Sedimentology of Upper Cretaceous and Tertiary siliciclastics and coals in the Raton Basin, New Mexico and Colorado
Romeo M. Flores
The Raton Basin was a major site of siliciclastic and coal accumulation in coastal and alluvial plains from the Late Cretaceous to early Tertiary. The coastal plain was developed along the western margin of the Cretaceous epeiric seaway and consisted of barred and non-barred siliciclastic coastlines. The barred coastline included coastal-attached beach ridges, estuarine-fluvial channels and a back-beach marsh-swamp complex. The barred coastline was attached laterally to the non-barred coastline, which was constructed by delta systems that were fluvially dominated but minimally affected by wave and tidal processes. The Upper Cretaceous Pierre Shale, Trinidad Sandstone and Vermejo Formation were deposited in these siliciclastic coastal environments.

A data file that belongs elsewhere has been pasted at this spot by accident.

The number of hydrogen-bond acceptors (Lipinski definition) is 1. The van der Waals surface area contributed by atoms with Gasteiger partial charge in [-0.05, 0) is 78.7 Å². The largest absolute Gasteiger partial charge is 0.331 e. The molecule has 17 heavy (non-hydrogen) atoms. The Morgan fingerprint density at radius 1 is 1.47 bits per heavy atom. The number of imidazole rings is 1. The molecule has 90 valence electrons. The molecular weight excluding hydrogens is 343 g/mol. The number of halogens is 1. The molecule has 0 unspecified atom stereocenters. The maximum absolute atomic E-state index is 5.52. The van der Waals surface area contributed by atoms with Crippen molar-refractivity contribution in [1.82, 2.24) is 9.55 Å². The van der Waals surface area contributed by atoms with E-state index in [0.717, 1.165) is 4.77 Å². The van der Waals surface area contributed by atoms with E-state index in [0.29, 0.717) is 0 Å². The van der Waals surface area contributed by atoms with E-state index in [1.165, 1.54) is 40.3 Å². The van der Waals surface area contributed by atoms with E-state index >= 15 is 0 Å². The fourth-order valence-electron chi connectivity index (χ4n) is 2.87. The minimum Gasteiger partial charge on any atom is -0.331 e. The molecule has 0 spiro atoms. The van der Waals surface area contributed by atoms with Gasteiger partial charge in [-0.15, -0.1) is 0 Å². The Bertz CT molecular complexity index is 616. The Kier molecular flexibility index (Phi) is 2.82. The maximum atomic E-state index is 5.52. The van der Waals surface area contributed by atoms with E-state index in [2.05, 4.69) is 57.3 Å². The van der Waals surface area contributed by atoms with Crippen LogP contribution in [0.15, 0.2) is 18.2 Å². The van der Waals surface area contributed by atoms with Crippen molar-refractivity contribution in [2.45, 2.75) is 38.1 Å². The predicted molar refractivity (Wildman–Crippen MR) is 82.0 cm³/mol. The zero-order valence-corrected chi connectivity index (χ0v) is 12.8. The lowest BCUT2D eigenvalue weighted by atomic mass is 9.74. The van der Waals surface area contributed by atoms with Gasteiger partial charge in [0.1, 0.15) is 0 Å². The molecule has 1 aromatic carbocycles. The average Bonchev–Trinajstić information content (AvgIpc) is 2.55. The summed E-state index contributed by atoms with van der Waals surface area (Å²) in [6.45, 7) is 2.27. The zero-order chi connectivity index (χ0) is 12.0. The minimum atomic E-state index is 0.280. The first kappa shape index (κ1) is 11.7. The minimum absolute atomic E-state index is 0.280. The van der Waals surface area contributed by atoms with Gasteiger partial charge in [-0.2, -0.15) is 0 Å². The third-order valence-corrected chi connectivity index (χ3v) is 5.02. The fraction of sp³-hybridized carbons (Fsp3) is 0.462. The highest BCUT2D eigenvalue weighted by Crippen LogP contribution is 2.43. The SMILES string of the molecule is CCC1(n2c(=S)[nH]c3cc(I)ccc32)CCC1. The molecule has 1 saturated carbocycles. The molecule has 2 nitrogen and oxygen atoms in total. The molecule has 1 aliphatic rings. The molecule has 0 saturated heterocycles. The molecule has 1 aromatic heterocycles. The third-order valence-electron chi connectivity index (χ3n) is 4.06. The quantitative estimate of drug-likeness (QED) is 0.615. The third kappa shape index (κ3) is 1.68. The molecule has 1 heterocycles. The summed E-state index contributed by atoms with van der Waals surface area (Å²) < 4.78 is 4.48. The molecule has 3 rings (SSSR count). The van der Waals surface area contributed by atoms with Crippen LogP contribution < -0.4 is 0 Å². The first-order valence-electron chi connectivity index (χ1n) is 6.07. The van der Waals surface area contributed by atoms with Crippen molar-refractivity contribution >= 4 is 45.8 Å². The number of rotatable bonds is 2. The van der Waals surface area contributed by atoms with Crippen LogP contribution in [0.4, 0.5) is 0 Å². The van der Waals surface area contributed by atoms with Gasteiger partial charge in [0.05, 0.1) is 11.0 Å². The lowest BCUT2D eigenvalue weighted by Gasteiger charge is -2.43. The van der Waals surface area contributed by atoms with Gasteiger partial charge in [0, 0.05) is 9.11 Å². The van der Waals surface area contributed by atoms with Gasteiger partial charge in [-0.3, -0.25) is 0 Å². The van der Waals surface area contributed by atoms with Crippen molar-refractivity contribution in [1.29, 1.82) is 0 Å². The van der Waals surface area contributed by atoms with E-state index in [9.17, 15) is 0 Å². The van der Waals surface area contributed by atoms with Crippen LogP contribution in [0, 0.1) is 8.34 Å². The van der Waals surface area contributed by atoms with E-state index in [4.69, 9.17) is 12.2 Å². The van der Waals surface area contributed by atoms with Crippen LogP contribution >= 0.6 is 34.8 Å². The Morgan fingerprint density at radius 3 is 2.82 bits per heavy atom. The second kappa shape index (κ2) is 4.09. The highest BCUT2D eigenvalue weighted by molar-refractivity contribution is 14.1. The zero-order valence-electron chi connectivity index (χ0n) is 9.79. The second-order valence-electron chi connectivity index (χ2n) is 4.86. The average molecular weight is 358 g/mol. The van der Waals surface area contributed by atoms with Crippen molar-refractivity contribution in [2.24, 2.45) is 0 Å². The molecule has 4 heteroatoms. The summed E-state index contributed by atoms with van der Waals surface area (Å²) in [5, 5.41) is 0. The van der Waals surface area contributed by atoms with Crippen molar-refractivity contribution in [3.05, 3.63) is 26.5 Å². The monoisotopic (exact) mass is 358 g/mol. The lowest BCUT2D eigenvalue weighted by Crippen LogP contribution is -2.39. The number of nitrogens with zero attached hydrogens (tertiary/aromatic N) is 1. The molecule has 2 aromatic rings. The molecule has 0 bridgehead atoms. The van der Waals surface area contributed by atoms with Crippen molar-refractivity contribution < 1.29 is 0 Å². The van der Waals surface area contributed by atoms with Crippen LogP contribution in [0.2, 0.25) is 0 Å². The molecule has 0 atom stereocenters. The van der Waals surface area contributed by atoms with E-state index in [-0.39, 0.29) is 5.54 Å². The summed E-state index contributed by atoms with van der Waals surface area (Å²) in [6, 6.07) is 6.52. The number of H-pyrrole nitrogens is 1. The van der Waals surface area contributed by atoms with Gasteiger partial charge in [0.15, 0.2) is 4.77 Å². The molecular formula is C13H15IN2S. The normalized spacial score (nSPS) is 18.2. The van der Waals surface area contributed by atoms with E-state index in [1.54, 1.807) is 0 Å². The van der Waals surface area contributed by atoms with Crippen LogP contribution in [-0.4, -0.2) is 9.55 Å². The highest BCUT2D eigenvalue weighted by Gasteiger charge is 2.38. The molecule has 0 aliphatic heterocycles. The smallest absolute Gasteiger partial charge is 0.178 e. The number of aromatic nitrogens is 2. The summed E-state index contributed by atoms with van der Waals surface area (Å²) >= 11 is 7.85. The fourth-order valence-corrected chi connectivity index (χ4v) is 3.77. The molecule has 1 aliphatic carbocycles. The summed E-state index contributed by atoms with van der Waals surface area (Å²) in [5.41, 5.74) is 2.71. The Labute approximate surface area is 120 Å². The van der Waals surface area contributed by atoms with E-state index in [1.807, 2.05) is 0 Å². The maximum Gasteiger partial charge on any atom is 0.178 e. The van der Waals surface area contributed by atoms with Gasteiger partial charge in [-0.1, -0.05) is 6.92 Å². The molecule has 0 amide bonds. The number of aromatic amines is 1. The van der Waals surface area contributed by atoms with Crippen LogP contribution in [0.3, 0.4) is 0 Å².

During the Laramide orogeny, the coastal plain was transformed into an alluvial plain of through-flow fluvial systems that drained on a foreland basin. The alluvial plain was built by braided, meandering and anastomosed streams. The braided streams generated sand-dominated facies, and the meandering and anastomosed streams Produced fine-detritus-dominated facies. Coals are preferentially associated with the fine-detritus-dominated facies in which autocyclic processes of the fluvial systems, increased basin subsidence concurrent with diminished uplift of the source area and climate favored organic accumulation. The Maestrichtian and Paleocene Raton and Poison Canyon formations were deposited in these siliciclastic alluvial environments.
- Flores, Romeo M., 1987, Sedimentology of Upper Cretaceous and Tertiary siliciclastics and coals in the Raton Basin, New Mexico and Colorado, in: Northeastern New Mexico, Lucas, S. G.; Hunt, A. P., New Mexico Geological Society, Guidebook, 38th Field Conference, pp. 255-264.